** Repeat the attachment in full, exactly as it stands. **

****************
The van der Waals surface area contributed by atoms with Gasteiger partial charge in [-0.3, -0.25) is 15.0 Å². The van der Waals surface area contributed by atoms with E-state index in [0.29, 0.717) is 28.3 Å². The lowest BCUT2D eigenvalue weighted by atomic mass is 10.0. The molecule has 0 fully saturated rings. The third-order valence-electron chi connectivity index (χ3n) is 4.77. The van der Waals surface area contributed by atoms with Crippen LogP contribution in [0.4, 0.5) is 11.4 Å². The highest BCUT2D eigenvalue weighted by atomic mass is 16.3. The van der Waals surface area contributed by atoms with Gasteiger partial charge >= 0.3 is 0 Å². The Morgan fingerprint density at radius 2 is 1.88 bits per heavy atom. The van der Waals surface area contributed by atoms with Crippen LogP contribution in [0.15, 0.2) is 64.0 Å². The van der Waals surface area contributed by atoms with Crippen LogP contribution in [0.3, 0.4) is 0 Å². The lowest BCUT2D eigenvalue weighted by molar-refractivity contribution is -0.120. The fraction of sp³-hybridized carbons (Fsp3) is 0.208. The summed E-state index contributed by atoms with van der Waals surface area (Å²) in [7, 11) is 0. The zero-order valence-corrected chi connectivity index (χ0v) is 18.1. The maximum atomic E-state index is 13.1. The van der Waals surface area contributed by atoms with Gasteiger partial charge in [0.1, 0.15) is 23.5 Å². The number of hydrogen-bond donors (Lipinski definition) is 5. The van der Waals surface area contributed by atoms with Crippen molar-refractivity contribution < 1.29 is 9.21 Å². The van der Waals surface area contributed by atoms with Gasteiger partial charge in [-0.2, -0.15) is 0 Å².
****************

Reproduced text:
The van der Waals surface area contributed by atoms with Gasteiger partial charge in [-0.3, -0.25) is 15.0 Å². The van der Waals surface area contributed by atoms with E-state index in [0.29, 0.717) is 28.3 Å². The lowest BCUT2D eigenvalue weighted by atomic mass is 10.0. The molecule has 0 fully saturated rings. The third-order valence-electron chi connectivity index (χ3n) is 4.77. The van der Waals surface area contributed by atoms with Crippen LogP contribution in [0.4, 0.5) is 11.4 Å². The highest BCUT2D eigenvalue weighted by atomic mass is 16.3. The van der Waals surface area contributed by atoms with Gasteiger partial charge >= 0.3 is 0 Å². The Morgan fingerprint density at radius 2 is 1.88 bits per heavy atom. The van der Waals surface area contributed by atoms with Crippen LogP contribution in [0.15, 0.2) is 64.0 Å². The van der Waals surface area contributed by atoms with Crippen LogP contribution in [0.3, 0.4) is 0 Å². The lowest BCUT2D eigenvalue weighted by molar-refractivity contribution is -0.120. The fraction of sp³-hybridized carbons (Fsp3) is 0.208. The summed E-state index contributed by atoms with van der Waals surface area (Å²) in [7, 11) is 0. The zero-order valence-corrected chi connectivity index (χ0v) is 18.1. The maximum atomic E-state index is 13.1. The van der Waals surface area contributed by atoms with Gasteiger partial charge in [0.1, 0.15) is 23.5 Å². The number of hydrogen-bond donors (Lipinski definition) is 5. The van der Waals surface area contributed by atoms with Crippen molar-refractivity contribution < 1.29 is 9.21 Å². The van der Waals surface area contributed by atoms with Gasteiger partial charge in [-0.2, -0.15) is 0 Å².